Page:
New York Times COP26 Climate Hub – FREE tickets for Educators’ Day

Please note: In-person tickets for this event have now sold out due to very high demand. However, there are an unlimited number of tickets still available for those who want to attend virtually (live on the day) or to access the recordings following the Educators’ Day.

Between the 3rd and 11th November the New York Times is taking over the SWG3 building on the Clydeside – right next to the official COP26 Green and Blue Zones at the Scottish Event Campus in Glasgow. Their Climate Hub experience will be the biggest fringe event outside official UN COP26 negotiations. It will bring together citizens, scientists, inventors, academics, delegates and journalists from around the world to answer the most urgent question of our time: How do we adapt and thrive on a changing planet?

Educators are being invited to register for the New York Times Educate on Climate day on Friday 5th November, for free! This one-day event has been designed by educators for educators and will seek to tackle some of the biggest challenges in education. What world will our learners inherit, and how can we prepare them to thrive in it? How should we nurture the next generation of climate leaders? How do we empower students to think critically about the challenges facing our planet, and how can we work hand in hand with young people to help shape climate solutions?

There are a number of ways that educators can participate. In-person tickets sold out extremely quickly due to the high demand but educators can still register to join the sessions online. Don’t worry if you can’t join live on the day – catch up recordings will be available so you can watch the sessions at a time that suits you. However, you will need to register to access these. Multiple registrations from each establishment are welcome.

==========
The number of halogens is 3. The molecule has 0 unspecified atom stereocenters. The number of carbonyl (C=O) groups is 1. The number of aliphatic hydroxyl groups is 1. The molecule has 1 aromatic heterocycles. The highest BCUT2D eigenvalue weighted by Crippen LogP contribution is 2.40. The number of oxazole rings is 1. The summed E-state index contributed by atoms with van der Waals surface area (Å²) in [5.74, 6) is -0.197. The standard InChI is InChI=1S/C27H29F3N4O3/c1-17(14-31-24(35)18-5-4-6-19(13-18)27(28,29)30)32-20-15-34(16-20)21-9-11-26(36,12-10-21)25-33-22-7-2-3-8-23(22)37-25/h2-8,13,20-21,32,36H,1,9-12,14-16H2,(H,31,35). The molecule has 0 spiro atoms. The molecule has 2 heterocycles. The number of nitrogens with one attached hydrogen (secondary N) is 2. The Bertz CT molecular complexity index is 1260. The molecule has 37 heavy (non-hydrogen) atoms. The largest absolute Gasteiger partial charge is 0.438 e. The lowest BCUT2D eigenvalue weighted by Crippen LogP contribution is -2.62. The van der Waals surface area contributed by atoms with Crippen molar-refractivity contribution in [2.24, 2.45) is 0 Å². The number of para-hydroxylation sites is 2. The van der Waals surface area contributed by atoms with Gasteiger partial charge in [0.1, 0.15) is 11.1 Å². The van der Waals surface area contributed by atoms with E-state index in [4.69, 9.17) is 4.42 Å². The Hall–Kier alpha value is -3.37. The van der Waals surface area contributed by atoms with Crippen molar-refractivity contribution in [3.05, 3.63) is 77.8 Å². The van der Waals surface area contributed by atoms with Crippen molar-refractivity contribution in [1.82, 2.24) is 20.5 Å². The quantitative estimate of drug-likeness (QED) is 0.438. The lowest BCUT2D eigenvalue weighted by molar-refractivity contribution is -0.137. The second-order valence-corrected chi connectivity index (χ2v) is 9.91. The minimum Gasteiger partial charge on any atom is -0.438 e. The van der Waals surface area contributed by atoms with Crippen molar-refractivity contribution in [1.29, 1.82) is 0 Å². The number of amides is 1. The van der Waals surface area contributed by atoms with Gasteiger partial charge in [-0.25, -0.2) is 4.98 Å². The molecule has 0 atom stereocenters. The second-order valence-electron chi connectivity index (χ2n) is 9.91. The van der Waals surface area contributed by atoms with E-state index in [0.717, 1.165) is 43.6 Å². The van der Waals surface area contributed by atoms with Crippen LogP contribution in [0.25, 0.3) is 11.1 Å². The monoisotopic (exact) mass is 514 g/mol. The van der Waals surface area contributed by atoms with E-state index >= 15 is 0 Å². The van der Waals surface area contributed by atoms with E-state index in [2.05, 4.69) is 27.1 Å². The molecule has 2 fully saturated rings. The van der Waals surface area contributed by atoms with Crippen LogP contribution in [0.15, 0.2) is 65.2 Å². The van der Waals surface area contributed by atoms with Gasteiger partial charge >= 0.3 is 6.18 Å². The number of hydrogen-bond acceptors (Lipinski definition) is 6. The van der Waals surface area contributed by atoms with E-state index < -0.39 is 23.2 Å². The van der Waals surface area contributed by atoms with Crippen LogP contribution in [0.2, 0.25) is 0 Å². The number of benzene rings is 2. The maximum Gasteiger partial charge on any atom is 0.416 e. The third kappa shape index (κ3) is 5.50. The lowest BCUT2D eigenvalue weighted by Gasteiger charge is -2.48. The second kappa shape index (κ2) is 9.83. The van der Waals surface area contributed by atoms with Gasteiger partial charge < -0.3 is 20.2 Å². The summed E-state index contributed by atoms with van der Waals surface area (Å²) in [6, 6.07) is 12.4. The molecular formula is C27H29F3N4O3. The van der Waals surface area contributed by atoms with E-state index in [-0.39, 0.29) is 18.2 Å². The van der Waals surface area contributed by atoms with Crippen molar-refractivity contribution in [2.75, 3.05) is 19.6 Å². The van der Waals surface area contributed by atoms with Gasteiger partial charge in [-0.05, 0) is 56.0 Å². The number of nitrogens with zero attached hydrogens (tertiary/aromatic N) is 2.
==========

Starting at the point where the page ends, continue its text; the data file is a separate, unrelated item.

Those fortunate enough to be attending in person will enjoy the sessions in the unique ‘Conference of tress’ setting created by an award-winning artist. This will involve an experiential exhibition of living, breathing trees. This promises to be a professional learning experience like no other – a 5th November to remember!

See the attached programme here: NYT Educate on Climate Programme

To register for FREE for the NYT Educate on Climate Day (5th Nov), visit:

Click on the Ticket tab and then choose how to attend. Then enter the following code in the Discount box: EDUCATE-VIP

Find out more about the New York Times Climate Hub:

Visit Education Scotland’s Countdown to COP page to find out about all the COP26 Resources and support available:

Also, coming soon – COPTV!

The Scottish Youth Film Foundation has recruited 12 young journalists to create and host a daily broadcast for learners from COP26 from the 8th to the 12th November. The programme will be broadcast via YouTube from 5pm-6pm each evening.

COP26 – Use Data Science to reduce your school’s carbon footprint

Just launched  – a new live lesson for learners P7-S4.

The event ‘Use Data Science to reduce your school’s carbon footprint’, which is free, will be held on 9th Nov (2pm) and aligns well with COP26. Each live lesson focuses on a data science topic and brings together a YouTube livestream event with a series of guided web-based activities.  The first live lesson, ‘Defend the Rhino’, focused on machine learning (training cameras to spot poachers and save rhinos!).  The second ‘Data Selfie’ live lesson supports learners to explore data visualisation.

You can access both lessons from the events page in the Data Education in Schools website: Events for data education – Data Education in Schools (

Details of ‘Use Data Science to reduce your school’s carbon footprint’ can be found here: Data Skills Live: Use Data Science to reduce your school’s carbon footprint Tickets, Tue 9 Nov 2021 at 14:00 | Eventbrite

The live lesson format has been developed in partnership with Skills Development Scotland and Digital Skills Education.  It’s proven to be very popular with 9643 learners (to date) having engaged in the first two activities. The 10,000 learner isn’t far off now!

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